Per Kaspersky, the zero-day was found being deployed on user devices via a Korean-language news portal. The Russian antivirus company said it couldn’t link the zero-day’s use to a specific hacking group, although there are some code similarities with past North Korean malware. The company is tracking the current attacks using this zero-day under a codename of “Operation WizardOpium.”
Bottom line, the odds of being affected by this are very slim but nevertheless its worth the due diligence and ensuring you are all patched up!
Just came across a great read by Matthew Finnegan at Computerworld detailing Google’s plans for G Suite and Gmail going forward. According to Google, Gmail will continue to be a focal point as G Suite continues to evolve into a more collaborative based software package aimed at keeping users away from Microsoft’s Office 365 suite.
Check out the full article here for more info and let me know what are your thoughts on this.
Martin Brinkmann on ghacks.net provides details here on how Google recently released a feature that allows Gmail users to automate the sending of e-mail to others.
Key positives about this new feature includes time of day options for scheduled and customized sending along with a separate folder for scheduled items.
At this time, I’m not sure if there are any notable differences between Gmail’s scheduling feature and Microsoft’s decade old scheduling feature that has been available in the Outlook Web App and the full Outlook client. Better late than never…
So it looks like Google has released specific details regarding their initial call to action for all users to patch their Chrome web browser / OS as soon as possible. Come to find out this would have only affected those users running 32-bit versions of Windows 7 which is another reason why you should upgrade to Windows 10 sooner rather than later!
See a part of the statement released by Clement Lecigne of the Google Threat Analysis Group:
On Wednesday, February 27th, we reported two 0-day vulnerabilities — previously publicly-unknown vulnerabilities — one affecting Google Chrome and another in Microsoft Windows that were being exploited together.
To remediate the Chrome vulnerability (CVE-2019-5786), Google released an update for all Chrome platforms on March 1; this update was pushed through Chrome auto-update. We encourage users to verify that Chrome auto-update has already updated Chrome to 72.0.3626.121 or later.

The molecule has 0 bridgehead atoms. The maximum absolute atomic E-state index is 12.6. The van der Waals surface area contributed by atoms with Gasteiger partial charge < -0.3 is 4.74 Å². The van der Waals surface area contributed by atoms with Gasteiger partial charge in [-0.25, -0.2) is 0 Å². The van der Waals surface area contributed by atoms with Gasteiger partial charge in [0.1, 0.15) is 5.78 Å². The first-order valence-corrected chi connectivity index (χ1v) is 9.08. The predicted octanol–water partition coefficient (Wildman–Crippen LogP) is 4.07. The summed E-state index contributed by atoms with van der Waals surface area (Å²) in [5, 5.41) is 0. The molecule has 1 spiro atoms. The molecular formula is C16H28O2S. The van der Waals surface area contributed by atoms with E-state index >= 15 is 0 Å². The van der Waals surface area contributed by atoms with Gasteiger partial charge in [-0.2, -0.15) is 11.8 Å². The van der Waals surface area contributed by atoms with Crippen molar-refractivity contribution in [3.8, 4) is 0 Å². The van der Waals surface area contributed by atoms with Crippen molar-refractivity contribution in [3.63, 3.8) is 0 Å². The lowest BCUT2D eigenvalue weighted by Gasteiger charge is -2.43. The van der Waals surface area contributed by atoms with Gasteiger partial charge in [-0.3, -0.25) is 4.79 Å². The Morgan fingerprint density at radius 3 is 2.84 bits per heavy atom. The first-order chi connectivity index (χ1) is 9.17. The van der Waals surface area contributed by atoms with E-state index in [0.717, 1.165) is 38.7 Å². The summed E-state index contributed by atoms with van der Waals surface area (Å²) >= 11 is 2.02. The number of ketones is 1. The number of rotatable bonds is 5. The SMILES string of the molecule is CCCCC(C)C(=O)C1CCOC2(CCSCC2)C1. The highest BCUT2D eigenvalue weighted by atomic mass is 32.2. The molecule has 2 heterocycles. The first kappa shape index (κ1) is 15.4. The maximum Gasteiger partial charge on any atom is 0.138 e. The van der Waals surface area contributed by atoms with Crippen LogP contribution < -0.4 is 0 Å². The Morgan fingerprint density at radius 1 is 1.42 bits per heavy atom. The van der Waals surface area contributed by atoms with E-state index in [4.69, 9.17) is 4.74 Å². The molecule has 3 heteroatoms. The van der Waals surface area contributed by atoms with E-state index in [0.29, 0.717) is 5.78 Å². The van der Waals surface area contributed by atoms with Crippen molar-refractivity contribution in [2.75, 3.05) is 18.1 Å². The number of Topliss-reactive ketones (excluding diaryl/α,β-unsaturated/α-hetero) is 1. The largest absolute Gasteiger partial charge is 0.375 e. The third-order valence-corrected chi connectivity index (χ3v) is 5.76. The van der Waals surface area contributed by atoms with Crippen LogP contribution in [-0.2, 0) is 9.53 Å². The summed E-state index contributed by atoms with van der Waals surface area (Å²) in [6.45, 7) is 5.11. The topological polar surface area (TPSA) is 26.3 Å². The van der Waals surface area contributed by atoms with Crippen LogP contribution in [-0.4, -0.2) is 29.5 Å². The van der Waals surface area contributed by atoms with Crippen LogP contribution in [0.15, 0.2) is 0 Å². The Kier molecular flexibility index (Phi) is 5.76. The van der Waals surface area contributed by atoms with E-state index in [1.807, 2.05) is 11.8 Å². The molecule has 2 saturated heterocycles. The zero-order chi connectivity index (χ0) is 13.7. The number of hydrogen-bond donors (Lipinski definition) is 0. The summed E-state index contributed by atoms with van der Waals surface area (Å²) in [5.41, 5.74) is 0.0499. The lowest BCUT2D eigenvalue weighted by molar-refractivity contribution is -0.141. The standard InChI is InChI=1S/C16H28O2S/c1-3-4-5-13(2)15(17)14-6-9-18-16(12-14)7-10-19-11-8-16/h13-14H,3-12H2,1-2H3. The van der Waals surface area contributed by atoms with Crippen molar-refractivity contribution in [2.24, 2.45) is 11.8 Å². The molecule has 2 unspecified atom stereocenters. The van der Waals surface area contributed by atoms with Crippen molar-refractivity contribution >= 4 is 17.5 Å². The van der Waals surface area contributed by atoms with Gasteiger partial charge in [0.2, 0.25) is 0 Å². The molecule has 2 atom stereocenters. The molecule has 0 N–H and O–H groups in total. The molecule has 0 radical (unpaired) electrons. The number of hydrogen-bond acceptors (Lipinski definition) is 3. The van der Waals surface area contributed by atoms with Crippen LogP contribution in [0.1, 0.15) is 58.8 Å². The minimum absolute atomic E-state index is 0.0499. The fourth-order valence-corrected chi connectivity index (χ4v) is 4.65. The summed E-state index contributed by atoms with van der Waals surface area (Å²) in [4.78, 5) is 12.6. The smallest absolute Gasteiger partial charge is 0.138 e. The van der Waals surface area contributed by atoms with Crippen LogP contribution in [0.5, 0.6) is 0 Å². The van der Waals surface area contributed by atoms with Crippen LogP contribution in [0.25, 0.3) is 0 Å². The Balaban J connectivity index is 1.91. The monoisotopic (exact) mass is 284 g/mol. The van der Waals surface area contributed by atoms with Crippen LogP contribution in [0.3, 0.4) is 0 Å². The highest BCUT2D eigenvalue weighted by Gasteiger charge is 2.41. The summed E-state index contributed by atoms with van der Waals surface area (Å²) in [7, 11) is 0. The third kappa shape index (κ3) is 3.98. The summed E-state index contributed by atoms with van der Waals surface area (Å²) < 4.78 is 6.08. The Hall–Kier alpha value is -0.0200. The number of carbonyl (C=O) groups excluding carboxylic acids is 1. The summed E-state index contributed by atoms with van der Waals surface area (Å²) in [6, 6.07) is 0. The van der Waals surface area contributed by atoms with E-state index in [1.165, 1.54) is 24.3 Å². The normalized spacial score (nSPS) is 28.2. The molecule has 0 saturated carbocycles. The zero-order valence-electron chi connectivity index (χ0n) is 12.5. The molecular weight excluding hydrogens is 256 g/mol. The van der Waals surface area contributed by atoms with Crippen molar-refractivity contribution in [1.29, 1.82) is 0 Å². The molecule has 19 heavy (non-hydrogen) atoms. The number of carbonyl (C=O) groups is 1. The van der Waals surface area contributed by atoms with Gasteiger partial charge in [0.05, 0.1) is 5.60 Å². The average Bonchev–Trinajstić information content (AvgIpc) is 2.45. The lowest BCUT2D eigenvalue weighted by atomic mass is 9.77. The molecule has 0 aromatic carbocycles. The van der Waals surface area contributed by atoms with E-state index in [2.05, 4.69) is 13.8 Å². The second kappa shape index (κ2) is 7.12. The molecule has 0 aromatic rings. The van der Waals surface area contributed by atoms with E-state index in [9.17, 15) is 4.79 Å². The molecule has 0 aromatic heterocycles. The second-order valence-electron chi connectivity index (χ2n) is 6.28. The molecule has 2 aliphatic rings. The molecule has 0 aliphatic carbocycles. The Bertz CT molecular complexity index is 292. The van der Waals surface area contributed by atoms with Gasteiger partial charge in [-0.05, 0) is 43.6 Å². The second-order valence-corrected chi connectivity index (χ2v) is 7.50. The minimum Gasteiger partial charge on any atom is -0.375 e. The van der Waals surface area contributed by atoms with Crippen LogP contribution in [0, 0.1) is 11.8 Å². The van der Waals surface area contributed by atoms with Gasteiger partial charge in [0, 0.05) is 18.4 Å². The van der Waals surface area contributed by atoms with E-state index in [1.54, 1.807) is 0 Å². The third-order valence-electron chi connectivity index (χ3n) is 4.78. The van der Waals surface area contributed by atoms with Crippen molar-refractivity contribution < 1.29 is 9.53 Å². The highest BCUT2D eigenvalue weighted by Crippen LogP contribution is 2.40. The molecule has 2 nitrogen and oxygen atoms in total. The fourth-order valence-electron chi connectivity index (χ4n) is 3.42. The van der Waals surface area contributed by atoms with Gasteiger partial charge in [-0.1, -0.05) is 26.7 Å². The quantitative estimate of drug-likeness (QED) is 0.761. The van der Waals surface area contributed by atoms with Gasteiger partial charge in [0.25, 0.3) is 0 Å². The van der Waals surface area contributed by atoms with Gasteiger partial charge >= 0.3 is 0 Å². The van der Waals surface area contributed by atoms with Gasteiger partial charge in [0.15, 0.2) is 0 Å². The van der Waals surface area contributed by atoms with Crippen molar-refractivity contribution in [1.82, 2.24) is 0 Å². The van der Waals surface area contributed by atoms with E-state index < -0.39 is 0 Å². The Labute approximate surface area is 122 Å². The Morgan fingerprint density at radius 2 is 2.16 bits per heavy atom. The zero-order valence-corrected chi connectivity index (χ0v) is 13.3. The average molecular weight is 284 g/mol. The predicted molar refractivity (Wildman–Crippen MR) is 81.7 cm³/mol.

The second vulnerability was in Microsoft Windows. It is a local privilege escalation in the Windows win32k.sys kernel driver that can be used as a security sandbox escape. The vulnerability is a NULL pointer dereference in win32k!MNGetpItemFromIndexwhen NtUserMNDragOver() system call is called under specific circumstances.
We strongly believe this vulnerability may only be exploitable on Windows 7 due to recent exploit mitigations added in newer versions of Windows. To date, we have only observed active exploitation against Windows 7 32-bit systems.
Pursuant to Google’s vulnerability disclosure policy, when we discovered the vulnerability we reported it to Microsoft. Today, also in compliance with our policy, we are publicly disclosing its existence, because it is a serious vulnerability in Windows that we know was being actively exploited in targeted attacks. The unpatched Windows vulnerability can still be used to elevate privileges or combined with another browser vulnerability to evade security sandboxes. Microsoft have told us they are working on a fix.
As mitigation advice for this vulnerability users should consider upgrading to Windows 10 if they are still running an older version of Windows, and to apply Windows patches from Microsoft when they become available. We will update this post when they are available.
For those of you that may not be aware of this, Google has released information urging everyone to update to the latest version of Google Chrome to combat a 0 Day vulnerability found in previous versions.
Most configurations of Chrome should be auto updating but it is suggested to push out the updated version. I believe at this time Version 72.0.3626.121 is the patched one being deployed.
More information about this can be found here, here, and here.
As someone who works in a school district, I’ve seen firsthand the influence Google has had on education. Whether or not you agree with how much technology plays a role in the classroom, it’s up to Network / System Admins such as myself to stay current with what is out there. That being said, I’m going to commit to getting Google Certified; I’m thinking G Suite may be a good start and am looking forward to seeing what they have in store for the revamped curriculum and certification exam.